Quentin Tarantino‘s Once Upon A Time in Hollywood takes place during a tumultuous time in 1969 Los Angeles. The film centers on the bromance between Leonardo DiCaprio‘s Rick Dalton, a fading Western star, and Brad Pitt‘s Cliff Booth, his loyal stuntman. Throughout the film, both of these fictional characters interact with a number of real-life famous figures of the time, including Sharon Tate, Steve McQueen, Charles Manson, and martial arts icon Bruce Lee.
Actor Mike Moh dons Lee’s signature shades and brings the martial arts icon back to life in Tarantino’s film, and with Once Upon a Time in Hollywood now in theaters, the actor recently stopped by the Collider studio for an interview and martial arts display. He talked about experiences working with Tarantino, how he’s been preparing to play Bruce Lee his whole life, and why the cancellation of ABC’s Inhumans proved fortuitous for him.
A self-professed lifelong Bruce Lee fan, Moh told me that he fought hard for this opportunity and even assured Tarantino at his audition that he was the right man for the job (an acting no-no). I asked him what it was like to work with the director and what his impressions were of Tarantino as a Bruce Lee fan, and Moh revealed how their first meeting went:
“[Tarantino] is a massive Bruce Lee fan and he knows so much about every single movie ever made. It’s unbelievable, actually. I remember the first time I met him when I auditioned for him. We just talked Bruce [Lee] for like 20 to 30 minutes. After I met him, I just felt how important this was to him and how important Bruce was to him personally and to this film.”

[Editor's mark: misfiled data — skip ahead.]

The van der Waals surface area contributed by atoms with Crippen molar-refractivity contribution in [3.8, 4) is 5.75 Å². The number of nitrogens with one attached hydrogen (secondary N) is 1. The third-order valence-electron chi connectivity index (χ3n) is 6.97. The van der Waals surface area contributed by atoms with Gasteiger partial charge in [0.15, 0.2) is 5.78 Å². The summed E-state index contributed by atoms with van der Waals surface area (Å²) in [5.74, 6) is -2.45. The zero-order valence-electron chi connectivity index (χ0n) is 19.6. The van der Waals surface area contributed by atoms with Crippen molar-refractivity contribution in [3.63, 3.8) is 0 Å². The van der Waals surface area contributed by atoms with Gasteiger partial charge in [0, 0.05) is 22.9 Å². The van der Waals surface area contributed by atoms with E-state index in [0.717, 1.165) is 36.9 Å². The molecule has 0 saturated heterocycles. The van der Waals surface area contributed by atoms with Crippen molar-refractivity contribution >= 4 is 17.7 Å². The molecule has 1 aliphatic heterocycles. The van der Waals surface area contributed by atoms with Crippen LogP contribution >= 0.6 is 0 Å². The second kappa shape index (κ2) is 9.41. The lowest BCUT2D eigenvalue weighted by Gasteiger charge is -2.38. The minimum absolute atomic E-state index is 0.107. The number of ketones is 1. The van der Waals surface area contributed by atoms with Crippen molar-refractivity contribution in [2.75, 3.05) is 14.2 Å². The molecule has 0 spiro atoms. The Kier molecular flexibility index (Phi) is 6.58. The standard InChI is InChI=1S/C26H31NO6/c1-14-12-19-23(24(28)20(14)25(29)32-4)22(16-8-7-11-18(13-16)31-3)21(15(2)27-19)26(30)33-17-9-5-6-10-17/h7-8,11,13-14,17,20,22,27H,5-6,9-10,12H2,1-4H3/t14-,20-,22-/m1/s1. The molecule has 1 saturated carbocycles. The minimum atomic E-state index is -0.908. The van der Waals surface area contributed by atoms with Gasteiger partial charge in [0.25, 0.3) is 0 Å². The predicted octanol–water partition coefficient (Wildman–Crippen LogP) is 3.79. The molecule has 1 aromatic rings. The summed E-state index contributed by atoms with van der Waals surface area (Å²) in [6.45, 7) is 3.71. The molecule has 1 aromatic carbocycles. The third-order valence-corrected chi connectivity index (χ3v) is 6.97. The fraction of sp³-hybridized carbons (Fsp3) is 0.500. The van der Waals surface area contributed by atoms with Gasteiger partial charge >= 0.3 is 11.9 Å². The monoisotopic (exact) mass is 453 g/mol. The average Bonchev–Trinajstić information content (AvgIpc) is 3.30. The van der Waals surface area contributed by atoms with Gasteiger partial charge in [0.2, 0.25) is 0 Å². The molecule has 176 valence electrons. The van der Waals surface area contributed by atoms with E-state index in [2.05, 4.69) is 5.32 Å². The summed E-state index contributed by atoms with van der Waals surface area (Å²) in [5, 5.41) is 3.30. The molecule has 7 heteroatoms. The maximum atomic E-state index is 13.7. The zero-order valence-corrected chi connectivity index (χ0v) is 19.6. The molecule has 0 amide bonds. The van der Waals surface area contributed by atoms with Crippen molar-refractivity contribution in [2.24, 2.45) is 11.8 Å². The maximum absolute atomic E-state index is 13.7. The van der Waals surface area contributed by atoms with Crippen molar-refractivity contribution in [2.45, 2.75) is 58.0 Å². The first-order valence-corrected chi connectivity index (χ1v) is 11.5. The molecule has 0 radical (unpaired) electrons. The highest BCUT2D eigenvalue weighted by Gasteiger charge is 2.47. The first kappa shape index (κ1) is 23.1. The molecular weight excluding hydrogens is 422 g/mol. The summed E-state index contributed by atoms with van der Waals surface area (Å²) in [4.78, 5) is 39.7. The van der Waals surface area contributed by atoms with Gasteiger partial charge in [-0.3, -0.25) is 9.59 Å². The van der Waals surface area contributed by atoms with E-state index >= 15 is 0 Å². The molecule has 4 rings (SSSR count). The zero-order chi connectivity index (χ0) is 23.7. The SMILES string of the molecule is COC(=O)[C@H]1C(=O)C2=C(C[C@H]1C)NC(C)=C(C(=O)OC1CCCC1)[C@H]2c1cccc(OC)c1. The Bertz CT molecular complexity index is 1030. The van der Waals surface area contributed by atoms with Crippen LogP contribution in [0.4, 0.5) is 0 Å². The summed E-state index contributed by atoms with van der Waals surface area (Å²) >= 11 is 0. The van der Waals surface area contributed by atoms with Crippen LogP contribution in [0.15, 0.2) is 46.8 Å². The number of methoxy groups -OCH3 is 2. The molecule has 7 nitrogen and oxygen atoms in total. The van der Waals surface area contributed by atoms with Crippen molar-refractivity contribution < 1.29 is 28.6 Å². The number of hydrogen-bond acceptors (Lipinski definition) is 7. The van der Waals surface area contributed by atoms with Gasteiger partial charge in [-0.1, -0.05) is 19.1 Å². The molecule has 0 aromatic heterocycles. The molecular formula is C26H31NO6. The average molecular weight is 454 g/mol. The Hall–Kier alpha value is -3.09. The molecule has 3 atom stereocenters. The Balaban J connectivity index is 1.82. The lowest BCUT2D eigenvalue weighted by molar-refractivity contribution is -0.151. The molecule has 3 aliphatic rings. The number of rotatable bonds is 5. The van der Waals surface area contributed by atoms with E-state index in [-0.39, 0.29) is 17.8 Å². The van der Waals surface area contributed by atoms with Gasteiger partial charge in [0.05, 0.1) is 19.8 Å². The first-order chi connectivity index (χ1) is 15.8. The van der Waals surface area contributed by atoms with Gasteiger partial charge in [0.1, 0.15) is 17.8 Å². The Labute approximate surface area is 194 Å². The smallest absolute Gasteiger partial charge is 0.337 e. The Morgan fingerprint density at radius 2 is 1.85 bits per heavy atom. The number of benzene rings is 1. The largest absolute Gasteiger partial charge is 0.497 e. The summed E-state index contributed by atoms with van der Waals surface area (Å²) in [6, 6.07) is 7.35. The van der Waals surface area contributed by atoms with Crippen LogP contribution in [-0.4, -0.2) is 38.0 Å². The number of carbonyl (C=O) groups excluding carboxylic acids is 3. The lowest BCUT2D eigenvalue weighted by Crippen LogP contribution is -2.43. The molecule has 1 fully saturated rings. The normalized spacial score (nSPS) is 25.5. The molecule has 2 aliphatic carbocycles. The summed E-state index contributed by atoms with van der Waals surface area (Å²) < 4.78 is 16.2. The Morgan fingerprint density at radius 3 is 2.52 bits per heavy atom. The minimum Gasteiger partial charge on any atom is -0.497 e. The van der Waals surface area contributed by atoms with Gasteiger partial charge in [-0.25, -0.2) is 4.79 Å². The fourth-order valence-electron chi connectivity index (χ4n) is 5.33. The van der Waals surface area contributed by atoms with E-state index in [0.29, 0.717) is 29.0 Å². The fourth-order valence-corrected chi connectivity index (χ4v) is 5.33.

Moh is a 5th degree black belt in Tae Kwon Do. When I asked him what inspired him to pursue this demanding and rigorous fight discipline, he told me that watching Jackie Chan in Rumble in the Bronx got him “hooked”. However, it wasn’t until he saw Bruce Lee in Enter the Dragon, when he was 12 years old, that he knew he had to pursue this discipline.
“My Dad and I would watch other (martial arts) movies and then I saw Enter the Dragon. It busted the door wide open. It was like the wormhole to, not only Bruce Lee, but just martial arts. And I was like I need to learn! I need to learn!”
Moh spent the next two years convincing his parents that their self-described “small” and “weak” son could do martial arts, and eventually they signed him up at a local Tae Kwon Do school. From that moment on, the study of martial arts and, by extension, Bruce Lee has been a major part of Moh’s life. He would spend hours perfecting Lee’s voice and his fight movements.
He also followed in his idol’s footsteps and became an actor. Moh played Ryu in Street Fighter: Resurrection, and in TV, he recurred as Steve Cho in Empire and Triton in Inhumans. Speaking of Inhumans, I asked the martial artist about his experiences on the ill-fated Marvel adaptation. He was very magnanimous about it:
“Obviously things don’t always work out the way you plan them to. Maybe that door closed. But because of that opportunity, other doors opened. Paths zig and zag. Who knows? If that show didn’t get cancelled maybe I’m not available to do this. I’m very grateful for Scott Buck, ABC and Marvel.”
Moh certainly makes the most of his opportunity in Once Upon a Time in Hollywood and leaves the viewer with an impression about his acting talent and his incredible martial arts skills. He’s certainly an exciting actor to keep your eye on for the future. To watch the whole interview click on the YouTube link at the top of this article. To see a display of Moh’s extensive martial arts skills (at my expense), feel free to click here.